Missed our latest free live-stream? Catch up now with Intracranial Enhancement by Frank Gaillard

Ossifying hepatic metastases from prostatic carcinoma

Case contributed by Dr Chris O'Donnell


Known prostate malignancy with rapidly rising PSA. CT and bone scan staging prior to chemotherapy.

Patient Data

Age: 70
Gender: Male

Multiple hyperdense masses throughout the liver with low density rims.

The differential is between calcification and contrast enhancement.

Nuclear medicine

Tc99MDP bone scan as part of the staging process

Patchy accumulation of tracer in the liver at the site of hyperdense masses on CT (confirmed on the SPECT imaging) indicating the presence of osteoclasts.  Note no abnormal isotope accumulation in the bones.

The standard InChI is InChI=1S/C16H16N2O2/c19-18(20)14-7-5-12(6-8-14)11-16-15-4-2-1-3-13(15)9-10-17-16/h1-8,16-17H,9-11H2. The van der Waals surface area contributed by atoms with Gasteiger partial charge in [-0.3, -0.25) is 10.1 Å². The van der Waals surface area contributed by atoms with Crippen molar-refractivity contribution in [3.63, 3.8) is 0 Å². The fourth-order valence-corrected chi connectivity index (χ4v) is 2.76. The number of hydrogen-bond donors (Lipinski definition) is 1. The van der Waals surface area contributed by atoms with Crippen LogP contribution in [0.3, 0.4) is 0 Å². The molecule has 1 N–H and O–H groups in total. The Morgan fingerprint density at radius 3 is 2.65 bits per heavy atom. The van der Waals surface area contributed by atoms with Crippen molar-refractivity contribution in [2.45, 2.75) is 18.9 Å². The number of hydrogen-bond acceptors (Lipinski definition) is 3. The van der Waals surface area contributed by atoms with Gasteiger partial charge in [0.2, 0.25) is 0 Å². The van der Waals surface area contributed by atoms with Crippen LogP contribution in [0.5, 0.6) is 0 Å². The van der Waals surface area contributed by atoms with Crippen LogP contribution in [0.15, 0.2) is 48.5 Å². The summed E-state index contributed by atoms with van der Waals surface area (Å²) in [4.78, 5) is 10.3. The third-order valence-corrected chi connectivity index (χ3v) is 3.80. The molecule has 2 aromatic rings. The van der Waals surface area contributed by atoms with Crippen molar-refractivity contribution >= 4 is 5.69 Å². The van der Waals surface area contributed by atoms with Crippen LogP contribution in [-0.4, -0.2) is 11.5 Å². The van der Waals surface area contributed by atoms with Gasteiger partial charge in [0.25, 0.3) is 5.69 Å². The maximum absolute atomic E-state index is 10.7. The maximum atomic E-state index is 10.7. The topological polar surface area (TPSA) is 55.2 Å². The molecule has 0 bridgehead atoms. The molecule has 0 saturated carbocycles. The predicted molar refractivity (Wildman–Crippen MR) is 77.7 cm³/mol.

Case Discussion

Calcified liver metastases are reasonably uncommon and usually associated with metastatic mucinous adenocarcinoma (gastric or colonic in origin).  Prostatic metastases are typically sclerotic in bone, but very rarely calcified in soft tissues although it has been reported (see below).  Given the positivity on nuclear bone scan, these lesions are not just calcified but actively ossifying. The effect is a primary phenomenon and not post-chemotherapy as the patient has not yet received any such treatment.

PlayAdd to Share

Case information

rID: 49424
Published: 23rd Nov 2016
Last edited: 4th Oct 2020
Inclusion in quiz mode: Included

Updating… Please wait.

 Unable to process the form. Check for errors and try again.

 Thank you for updating your details.